It would be easier to forgive the time this took if the final results were more effective. Four chapters are devoted to the perspective of Quentyn Martell, a character teased in A Feast for Crows who never even appeared in the narrative before now. And he never really coalesces as a character; instead, he seems a plot device -- a way of releasing Dany's dragons from captivity at the end of the book. Certainly, there doesn't seem a point in following any of his story before he arrives in Meereen.

Once he does arrive in Meereen, it feels like his story could have been told from the perspective of another new POV character in the book: Ser Barristan. Barristan has been a significant secondary character in the story from the very beginning, but here in A Dance With Dragons he became the only way for Martin to cut through his Meereenese knot. When Dany is abruptly removed from the Meereen storyline 20 chapters before the end of the book, Martin is stripped of the only character he'd been using to tell the "eastern" story until this point. Barristan becomes the focal character to remedy that. His thoughts and motivations are interesting to read about... and yet, if Martin had planned this ahead, it seems like he would have made Barristan a POV character before now.

But then, it's abundantly clear that elements of A Dance With Dragons weren't planned ahead. Or at least, they weren't planned to be in this book. Back in 2005, Martin thought he was splitting his characters into two groups and two books. But in 2011, Martin peppered the last third of book five with characters from book four -- a few chapters each for Cersei, Jaime, Arya, Asha, and Victarion. Surely a plan fully formed in advance would have put these chapters in A Feast for Crows, right? As it stands, it's unclear why these character's stories merit advancement (but only incrementally) when others like Samwell, Sansa, and Arianne Martell don't.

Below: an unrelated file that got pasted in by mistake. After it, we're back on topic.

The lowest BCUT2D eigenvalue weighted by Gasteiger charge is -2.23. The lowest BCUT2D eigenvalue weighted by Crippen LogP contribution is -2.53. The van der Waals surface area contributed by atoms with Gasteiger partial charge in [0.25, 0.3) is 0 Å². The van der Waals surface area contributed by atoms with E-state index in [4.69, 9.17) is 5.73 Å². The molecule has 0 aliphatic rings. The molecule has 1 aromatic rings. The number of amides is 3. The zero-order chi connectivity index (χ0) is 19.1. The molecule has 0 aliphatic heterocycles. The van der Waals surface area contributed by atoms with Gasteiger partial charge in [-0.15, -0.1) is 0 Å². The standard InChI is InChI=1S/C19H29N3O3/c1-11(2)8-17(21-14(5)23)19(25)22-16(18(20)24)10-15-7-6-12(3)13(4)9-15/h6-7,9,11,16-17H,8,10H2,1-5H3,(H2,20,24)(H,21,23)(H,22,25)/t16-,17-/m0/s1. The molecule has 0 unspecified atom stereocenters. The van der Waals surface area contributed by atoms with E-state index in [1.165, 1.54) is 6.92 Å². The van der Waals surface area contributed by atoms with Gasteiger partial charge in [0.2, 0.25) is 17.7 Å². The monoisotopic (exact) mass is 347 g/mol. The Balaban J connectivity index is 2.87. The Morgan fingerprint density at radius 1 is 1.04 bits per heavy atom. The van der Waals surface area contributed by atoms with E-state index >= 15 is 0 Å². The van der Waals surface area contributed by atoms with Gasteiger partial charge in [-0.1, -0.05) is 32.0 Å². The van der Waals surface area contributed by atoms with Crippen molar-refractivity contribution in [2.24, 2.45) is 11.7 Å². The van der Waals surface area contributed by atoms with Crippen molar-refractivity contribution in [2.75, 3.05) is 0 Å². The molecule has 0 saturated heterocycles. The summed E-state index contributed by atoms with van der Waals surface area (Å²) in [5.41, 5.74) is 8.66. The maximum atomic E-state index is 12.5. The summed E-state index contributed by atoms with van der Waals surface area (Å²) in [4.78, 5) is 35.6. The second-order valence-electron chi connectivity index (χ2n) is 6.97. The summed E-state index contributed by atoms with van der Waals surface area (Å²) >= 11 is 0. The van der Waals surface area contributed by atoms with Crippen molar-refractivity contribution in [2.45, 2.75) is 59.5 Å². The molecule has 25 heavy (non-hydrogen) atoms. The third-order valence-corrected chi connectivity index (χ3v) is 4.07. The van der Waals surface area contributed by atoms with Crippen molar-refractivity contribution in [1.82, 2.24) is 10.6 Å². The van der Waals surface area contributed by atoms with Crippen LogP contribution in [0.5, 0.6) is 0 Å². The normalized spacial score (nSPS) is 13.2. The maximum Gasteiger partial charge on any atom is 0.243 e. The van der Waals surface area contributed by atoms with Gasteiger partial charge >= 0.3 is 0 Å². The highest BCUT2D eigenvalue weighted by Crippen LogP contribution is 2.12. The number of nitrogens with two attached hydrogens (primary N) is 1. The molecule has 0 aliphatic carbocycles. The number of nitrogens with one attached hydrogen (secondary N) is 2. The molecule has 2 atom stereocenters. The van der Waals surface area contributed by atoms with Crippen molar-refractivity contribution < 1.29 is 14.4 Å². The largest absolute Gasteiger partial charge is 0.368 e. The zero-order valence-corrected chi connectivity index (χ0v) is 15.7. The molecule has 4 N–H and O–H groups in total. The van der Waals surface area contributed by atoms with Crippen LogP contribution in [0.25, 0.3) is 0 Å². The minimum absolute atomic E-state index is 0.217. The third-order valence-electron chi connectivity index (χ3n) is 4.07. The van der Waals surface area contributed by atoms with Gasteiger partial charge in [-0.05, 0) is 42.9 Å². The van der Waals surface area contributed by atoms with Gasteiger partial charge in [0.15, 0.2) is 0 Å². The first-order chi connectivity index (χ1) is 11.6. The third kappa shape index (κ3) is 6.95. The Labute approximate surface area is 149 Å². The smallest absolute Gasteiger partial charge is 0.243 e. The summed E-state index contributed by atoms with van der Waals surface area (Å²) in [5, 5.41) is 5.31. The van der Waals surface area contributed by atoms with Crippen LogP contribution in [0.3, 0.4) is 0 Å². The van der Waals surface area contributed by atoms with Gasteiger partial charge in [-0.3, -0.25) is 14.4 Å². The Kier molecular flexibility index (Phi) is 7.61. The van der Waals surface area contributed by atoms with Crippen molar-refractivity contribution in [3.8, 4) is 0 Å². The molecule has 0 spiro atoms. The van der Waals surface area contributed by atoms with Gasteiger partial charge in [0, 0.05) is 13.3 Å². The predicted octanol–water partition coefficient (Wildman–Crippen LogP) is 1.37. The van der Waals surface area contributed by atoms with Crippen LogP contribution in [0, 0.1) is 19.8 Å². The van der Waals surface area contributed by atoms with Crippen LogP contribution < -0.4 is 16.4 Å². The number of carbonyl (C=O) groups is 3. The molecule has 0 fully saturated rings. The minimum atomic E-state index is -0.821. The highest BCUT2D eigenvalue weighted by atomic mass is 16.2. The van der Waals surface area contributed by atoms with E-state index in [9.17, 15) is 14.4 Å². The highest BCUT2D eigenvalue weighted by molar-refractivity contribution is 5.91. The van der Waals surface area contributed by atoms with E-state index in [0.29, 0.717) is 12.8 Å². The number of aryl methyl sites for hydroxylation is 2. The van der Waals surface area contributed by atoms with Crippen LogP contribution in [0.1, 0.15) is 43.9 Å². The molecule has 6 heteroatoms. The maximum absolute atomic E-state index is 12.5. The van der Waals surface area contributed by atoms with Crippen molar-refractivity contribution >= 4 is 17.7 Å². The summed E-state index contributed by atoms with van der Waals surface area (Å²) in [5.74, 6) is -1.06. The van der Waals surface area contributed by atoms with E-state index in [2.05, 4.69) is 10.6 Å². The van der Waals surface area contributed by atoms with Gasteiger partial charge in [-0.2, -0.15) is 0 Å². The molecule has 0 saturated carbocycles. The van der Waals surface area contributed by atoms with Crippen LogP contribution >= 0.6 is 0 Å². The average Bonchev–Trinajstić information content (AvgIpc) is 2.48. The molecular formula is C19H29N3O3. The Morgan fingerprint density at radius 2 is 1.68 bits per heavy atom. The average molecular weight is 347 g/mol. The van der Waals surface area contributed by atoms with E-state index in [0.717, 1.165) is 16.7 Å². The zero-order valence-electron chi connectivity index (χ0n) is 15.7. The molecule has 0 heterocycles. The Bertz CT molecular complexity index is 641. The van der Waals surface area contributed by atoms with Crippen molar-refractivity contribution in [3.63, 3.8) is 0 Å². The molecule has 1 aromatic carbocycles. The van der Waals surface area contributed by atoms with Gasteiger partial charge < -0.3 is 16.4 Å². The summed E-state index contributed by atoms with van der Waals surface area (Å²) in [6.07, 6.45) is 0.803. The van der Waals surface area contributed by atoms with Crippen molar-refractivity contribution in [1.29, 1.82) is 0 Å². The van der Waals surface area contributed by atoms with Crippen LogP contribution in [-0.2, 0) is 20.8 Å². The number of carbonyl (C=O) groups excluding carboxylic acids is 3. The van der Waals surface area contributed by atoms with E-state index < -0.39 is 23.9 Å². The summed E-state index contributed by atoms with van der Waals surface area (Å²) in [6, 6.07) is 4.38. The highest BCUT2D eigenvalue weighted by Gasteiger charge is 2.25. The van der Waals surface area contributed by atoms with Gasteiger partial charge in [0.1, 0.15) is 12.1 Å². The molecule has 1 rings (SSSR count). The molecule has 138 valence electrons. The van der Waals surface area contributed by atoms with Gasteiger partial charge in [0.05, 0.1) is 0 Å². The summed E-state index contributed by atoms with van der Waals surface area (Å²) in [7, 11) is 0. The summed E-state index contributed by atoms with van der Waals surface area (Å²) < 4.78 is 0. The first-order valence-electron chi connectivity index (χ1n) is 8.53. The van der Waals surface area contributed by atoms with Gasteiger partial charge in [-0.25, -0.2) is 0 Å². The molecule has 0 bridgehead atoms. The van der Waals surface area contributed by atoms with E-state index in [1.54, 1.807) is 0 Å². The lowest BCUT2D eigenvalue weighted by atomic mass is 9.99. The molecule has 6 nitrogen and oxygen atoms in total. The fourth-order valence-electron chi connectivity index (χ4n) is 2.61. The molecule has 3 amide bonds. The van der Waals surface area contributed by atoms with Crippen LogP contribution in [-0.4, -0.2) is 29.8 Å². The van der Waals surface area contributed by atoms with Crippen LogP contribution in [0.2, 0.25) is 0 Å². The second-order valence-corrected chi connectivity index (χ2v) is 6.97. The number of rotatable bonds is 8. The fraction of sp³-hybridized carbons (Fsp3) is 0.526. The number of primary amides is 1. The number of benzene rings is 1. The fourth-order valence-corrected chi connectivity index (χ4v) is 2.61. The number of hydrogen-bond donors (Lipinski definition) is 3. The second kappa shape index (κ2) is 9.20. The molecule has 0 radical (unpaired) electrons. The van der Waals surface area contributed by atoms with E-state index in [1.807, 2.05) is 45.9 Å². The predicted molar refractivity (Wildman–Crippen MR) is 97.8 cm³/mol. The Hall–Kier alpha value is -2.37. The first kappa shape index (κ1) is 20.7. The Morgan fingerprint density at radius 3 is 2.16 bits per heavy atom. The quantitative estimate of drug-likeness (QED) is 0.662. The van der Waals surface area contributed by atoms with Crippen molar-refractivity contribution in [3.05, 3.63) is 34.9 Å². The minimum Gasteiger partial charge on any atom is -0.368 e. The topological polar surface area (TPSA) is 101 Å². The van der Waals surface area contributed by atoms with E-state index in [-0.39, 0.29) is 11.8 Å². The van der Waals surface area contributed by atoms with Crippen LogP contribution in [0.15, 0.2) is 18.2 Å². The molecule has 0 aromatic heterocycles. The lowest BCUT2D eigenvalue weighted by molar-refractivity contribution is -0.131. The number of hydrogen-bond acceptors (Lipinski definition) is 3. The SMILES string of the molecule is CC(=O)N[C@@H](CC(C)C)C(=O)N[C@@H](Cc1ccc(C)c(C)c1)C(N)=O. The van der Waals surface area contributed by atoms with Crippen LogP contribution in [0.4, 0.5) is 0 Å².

Still, what the book really bungles in structure, it does largely make up for in other areas. For one thing, it finally makes good on the Stark family motto, "Winter Is Coming." Winter arrives at long last in these books, and it's as harsh as promised. Martin delivers evocative writing about the snows at the Wall, Winterfell, and around Stannis' beleaguered army. This is something the series has promised seemingly since page one, book one... and it lives up to the hype.

And though some of the characters disappoint in this book, one character's storyline is outstanding: that of Theon Greyjoy, rechristened Reek. Martin does a brilliant job of depicting Stockholm Syndrome from the perspective of its brutalized victim. Theon's story is not only profoundly uncomfortable to read, but his long journey back to reclaiming his sense of self is the thread of greatest character development and momentum in the book.

Also intriguing is the chapter from the POV of Melisandre. Though it is a bit peculiar to have just one chapter from her perspective, I believe here Martin is getting right what he got wrong with Barristan -- he's introducing her viewpoint ahead of the moment where it will be needed (in The Winds of Winter). Though it does demystify Melisandre a bit to get inside her head (until now, we could only guess whether her faith was genuine or a sham), it adds a missing texture to the story. Though Martin crafted multiple religions for his epic, he has rarely let us into the mind of a zealot. (The painful Aeron Greyjoy chapters of A Feast for Crows being the only other example I recall.)

But ultimately, though I found A Feast for Crows to be better than I remembered when I read it a second time, I found A Dance With Dragons to be worse. Indeed, some of the things I found endearing the first time (happiness just to see Tyrion and Jon Snow again) lost their luster this time. Most of the characters seem to be lacking forward momentum in their stories, which is the last thing a book 6 to 11 years in the making (depending on your reckoning) needs. I give it a B-.

No comments: